Current Project Background

"Techno-Ecologies and Professional Development: Profiles from CCCC Writing Program Certificate of Excellence Awardees"

As detailed on the "Project History" page, our prior research helped us to understand the affordances and limitations of what we can learn about techno-pedagogical training and support via survey data and textual analysis: short surveys can tell us a bit about techno-pedagogy graduate preparation in many PhD granting institutions in Comp/Rhet; long surveys can tell us very much about very few institutions; and professional position statements can show us the technologies, terminologies, and best practices the field has named, required, and recommended over time. Perhaps mostly importantly, as researchers and as people “in the field,” we also realized it is as unlikely that one individual can report on all of the techno-pedagogy opportunities available across campus via multiple choice and short answer responses as it is that a professional position statement can capture the nuance of what best practice pedagogic preparation looks like when interpreted in local contexts. We knew that in order to really study techno-pedagogy, we would need to have a view and understanding of localized techno-ecologies on particular college and university campuses. 

Thus, we applied for and were awarded a $10,000 CCCC Emergent Researcher Award in 2018 to conduct a site-visit-based ecological study with the goal of enriching understandings of how first-year writing (FYW) programs and the various institutions within which they are situated prepare and provide ongoing support for instructors in writing programs that require students to produce digital artifacts. We wanted these situated, immersive visits to give us a better understanding of the training and professional development within programs and across universities that support the various educators (e.g., lecturers, instructors, graduate students, tenure-track faculty) who will always be learning how to design, implement, and assess digital writing assignments. 

There is ample scholarship in our field on composition ecologies, including Dobrin (2012), Latour (2005), and Cooper (1986). Most helpful to our project has been Mary Jo Reiff, Anis Bawarshi, Michelle Ballif, and Christian Weisser’s 2015 Ecologies of Writing Programs: Program Profiles in Context, which provides a methodological invitation for researchers to study and profile writing programs “as complex ecological networks” (4), “shift[ing] the emphasis away from the individual unit, node, or entity, focusing instead on the network itself as the locus of meaning” (6). In our work, we were interested in (1) scanning in on the teacher training and ongoing development and support that enables teachers to implement digital writing initiatives in classrooms and (2) scanning out to understand how groups and individuals teaching in the writing program interact with the broader institution, leveraging existing resources, creating new resources (and thus becoming resources themselves), and providing an exigency for expansions, shifts, and redirects.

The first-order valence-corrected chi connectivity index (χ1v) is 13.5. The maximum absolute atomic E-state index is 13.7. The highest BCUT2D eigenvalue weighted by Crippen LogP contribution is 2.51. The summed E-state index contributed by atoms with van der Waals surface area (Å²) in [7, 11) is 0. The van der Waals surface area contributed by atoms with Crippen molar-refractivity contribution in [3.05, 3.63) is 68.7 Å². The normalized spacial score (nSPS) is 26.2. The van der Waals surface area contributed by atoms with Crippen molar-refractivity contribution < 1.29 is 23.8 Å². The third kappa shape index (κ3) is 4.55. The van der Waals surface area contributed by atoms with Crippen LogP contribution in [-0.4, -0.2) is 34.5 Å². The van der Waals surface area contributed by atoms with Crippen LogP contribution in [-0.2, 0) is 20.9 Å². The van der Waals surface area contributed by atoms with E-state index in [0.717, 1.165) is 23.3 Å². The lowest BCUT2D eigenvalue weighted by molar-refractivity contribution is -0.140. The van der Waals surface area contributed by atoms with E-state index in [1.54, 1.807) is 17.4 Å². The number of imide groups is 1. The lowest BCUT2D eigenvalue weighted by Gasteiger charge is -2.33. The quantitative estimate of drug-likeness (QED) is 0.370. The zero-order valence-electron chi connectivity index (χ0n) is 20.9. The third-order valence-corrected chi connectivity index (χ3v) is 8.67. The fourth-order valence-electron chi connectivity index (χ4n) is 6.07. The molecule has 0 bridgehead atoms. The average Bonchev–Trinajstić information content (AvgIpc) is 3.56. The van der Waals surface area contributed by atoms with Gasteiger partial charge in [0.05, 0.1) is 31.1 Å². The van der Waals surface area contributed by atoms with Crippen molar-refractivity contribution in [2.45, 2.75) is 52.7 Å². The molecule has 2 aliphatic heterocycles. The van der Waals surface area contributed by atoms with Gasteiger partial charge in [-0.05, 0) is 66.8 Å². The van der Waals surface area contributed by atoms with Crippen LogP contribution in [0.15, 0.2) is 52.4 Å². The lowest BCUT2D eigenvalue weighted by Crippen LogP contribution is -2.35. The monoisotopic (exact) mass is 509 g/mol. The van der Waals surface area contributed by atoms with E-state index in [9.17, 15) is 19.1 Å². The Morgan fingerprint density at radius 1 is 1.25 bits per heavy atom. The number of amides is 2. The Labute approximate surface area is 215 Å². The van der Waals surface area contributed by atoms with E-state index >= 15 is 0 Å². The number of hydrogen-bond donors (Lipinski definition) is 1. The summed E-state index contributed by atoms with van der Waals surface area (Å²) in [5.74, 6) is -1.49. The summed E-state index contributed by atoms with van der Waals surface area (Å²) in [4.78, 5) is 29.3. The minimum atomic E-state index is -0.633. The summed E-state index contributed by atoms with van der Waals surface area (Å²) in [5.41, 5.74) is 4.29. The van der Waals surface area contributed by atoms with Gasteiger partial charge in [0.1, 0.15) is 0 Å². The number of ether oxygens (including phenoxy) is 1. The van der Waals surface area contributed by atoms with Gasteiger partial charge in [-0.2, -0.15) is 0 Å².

Five primary research questions guided our inquiry: 

  1. What are the techno-ecologies and -commitments on particular college and university campuses that support the teaching of digital writing and thus preparation of current and future instructors of digital writing?
  2. Initial/Required Training: Within the program and broader institution, how are instructors who teach digital writing being trained (via formal opportunities such as classes, orientations, required trainings) to do so? 
  3. Ongoing/Optional Professional Development: Within the program and broader institution, what ongoing training and professional development opportunities do they have? 
  4. Access to Instructional Support: What kind of instructional support is available to teachers, including pedagogy and instructional design consultations, course-embedded workshops, peer-based support labs, etc.?
  5. What are the challenges of training and providing ongoing PD for instructors who teach digital writing?
Participant Identification and Selection

We used two criteria for institution selection: (1) the institution had a FYW writing program that has received the CCCC Writing Program Certificate of Excellence (WPCE) from 2004 to 2018, and (2) their FYW program website explicitly indicated that students were either required or strongly encouraged to produce at least one digital text. The WPCE served as a primary selection category for our project because programs had to demonstrate that they offered “exemplary ongoing professional development for faculty of all ranks, including adjunct/contingent faculty” (WPCE criteria) in order to be awarded the Certificate of Excellence. While we recognize there are many exemplary writing programs with digital writing assignments and innovative professional development models that do not hold the WPCE, using the WPCE as a criterion gave us a valid and reliable way to identify a manageable group of programs to work with. In essence, we adopted Thomas Newkirk’s philosophy: “[t]he case that works is the one that fits the dramatic requirements” (135).